X. To a coroner for purposes of identifying a deceased individual (whether or not such individual is deceased as a result of a crime), performance of an autopsy, or identifying cause of death;

Y. To the Department of Health and Human Services (HHS), the Centers for Disease Control and Prevention (CDC), or to any state or local health authorities, to ensure that all health issues potentially affecting public health and safety in the United States are adequately addressed;

Z. To a former employee of DHS for purposes of responding to an official inquiry or facilitating communications with a former employee that may be relevant for personnel-related or other official purposes;

AA. To the Department of State when it seeks information to consider or provide an informed response to a foreign government inquiring about an alien or an enforcement operation with transnational implications;

BB. To federal, state, local, tribal, territorial, or foreign government agencies or entities or multinational government agencies when DHS desires to exchange relevant data for the purpose of developing, testing, or implementing new software or technology related to this system of records;

CC. To federal, state, local, tribal, territorial, or foreign government agencies, medical personnel, or other individuals when DHS desires to use de-identified data for training or other similar purposes; and

DD. To medical and mental health professionals for the purpose of assessing an individual's mental competency before the Department of Justice's Executive Office for Immigration Review.

Additionally, the section describing the retention of records has been updated to include the retention period for records about minors. Medical records about a minor will be retained until the minor has reached the age of 27 years in order to comply with state laws regarding the retention of medical records related to minors. The records will then be destroyed.

Information has also been added to clarify the process regarding notification of and access to records. In addition to submitting a request for records under the Freedom of Information Act (FOIA), individuals currently detained in IHSC-staffed facilities may request access to their records by submitting a written request to a staff member in the facility's health care unit. Individuals may submit the request using a DHS Form G-639, Freedom of Information/Privacy Act Request or by otherwise requesting a copy of their medical records in writing. Although outside the scope of this SORN, there is no set procedure for how detainees access their medical records in a facility where IHSC does not provide care. Each facility has its own process and individuals seeking copies of their records should contact the chief administrative officer of the facility for guidance.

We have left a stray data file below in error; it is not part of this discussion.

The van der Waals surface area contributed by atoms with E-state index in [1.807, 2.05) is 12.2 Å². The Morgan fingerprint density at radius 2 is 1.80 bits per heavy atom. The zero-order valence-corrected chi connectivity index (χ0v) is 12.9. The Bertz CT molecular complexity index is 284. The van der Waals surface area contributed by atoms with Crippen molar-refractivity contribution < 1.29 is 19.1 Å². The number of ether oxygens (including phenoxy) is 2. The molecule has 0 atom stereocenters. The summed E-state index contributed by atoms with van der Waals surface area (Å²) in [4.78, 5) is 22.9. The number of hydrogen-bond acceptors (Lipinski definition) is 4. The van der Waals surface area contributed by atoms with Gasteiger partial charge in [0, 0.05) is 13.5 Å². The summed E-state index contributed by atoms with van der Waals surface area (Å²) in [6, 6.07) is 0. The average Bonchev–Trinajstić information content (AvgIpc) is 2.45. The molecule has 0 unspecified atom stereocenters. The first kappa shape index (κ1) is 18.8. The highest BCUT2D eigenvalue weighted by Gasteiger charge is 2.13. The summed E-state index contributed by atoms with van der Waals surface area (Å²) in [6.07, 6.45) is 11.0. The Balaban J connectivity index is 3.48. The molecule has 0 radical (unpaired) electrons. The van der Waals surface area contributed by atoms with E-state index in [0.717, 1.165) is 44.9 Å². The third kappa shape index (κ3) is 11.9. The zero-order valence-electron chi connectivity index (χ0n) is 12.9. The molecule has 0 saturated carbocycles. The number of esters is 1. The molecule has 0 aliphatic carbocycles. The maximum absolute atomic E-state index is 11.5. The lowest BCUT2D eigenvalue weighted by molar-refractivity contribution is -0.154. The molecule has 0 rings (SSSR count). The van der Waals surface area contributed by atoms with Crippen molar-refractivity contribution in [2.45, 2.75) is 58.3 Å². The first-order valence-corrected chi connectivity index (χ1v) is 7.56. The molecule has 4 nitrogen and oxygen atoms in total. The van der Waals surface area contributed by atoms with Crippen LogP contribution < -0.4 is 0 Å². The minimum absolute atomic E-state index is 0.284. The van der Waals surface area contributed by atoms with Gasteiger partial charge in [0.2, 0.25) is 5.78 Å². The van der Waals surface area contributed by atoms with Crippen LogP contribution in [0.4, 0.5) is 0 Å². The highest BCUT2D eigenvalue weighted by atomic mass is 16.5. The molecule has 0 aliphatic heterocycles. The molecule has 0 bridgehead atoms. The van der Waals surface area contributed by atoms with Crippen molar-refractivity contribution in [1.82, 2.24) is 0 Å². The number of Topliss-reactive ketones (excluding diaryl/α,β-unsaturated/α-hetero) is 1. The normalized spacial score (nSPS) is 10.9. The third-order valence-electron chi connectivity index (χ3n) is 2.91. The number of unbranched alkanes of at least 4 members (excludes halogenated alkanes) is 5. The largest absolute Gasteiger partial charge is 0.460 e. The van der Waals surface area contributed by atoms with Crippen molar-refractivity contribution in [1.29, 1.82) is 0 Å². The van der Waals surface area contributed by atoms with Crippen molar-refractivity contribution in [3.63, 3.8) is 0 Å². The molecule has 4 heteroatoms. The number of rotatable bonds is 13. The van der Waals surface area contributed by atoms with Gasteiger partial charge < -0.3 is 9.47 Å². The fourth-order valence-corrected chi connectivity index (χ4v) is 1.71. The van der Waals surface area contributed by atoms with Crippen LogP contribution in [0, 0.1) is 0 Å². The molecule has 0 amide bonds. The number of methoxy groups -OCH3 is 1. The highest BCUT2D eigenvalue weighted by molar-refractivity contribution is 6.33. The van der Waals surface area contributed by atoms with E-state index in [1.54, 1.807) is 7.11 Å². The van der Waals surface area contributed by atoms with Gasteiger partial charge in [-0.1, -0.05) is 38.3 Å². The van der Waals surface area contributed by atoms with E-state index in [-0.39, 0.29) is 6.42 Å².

Finally, it is important to note that ICE IHSC is not subject to the provisions of the Health Insurance Portability and Accountability Act of 1996 (HIPAA) regulation, “Standards for Privacy of Individually Identifiable Health Information” (Privacy Rule), 45 CFR parts 160 and 164. ICE IHSC does not meet the statutory definition of a covered plan under HIPAA, 42 U.S.C. 1320d(5), and is specifically excluded from the application of HIPAA as a “government funded program whose principal activity is the direct provision of healthcare to persons,” 45 CFR 160.103 (definition of a health plan). Because ICE IHSC is not a covered entity, the restrictions proscribed by the HIPAA Privacy Rule are not applicable.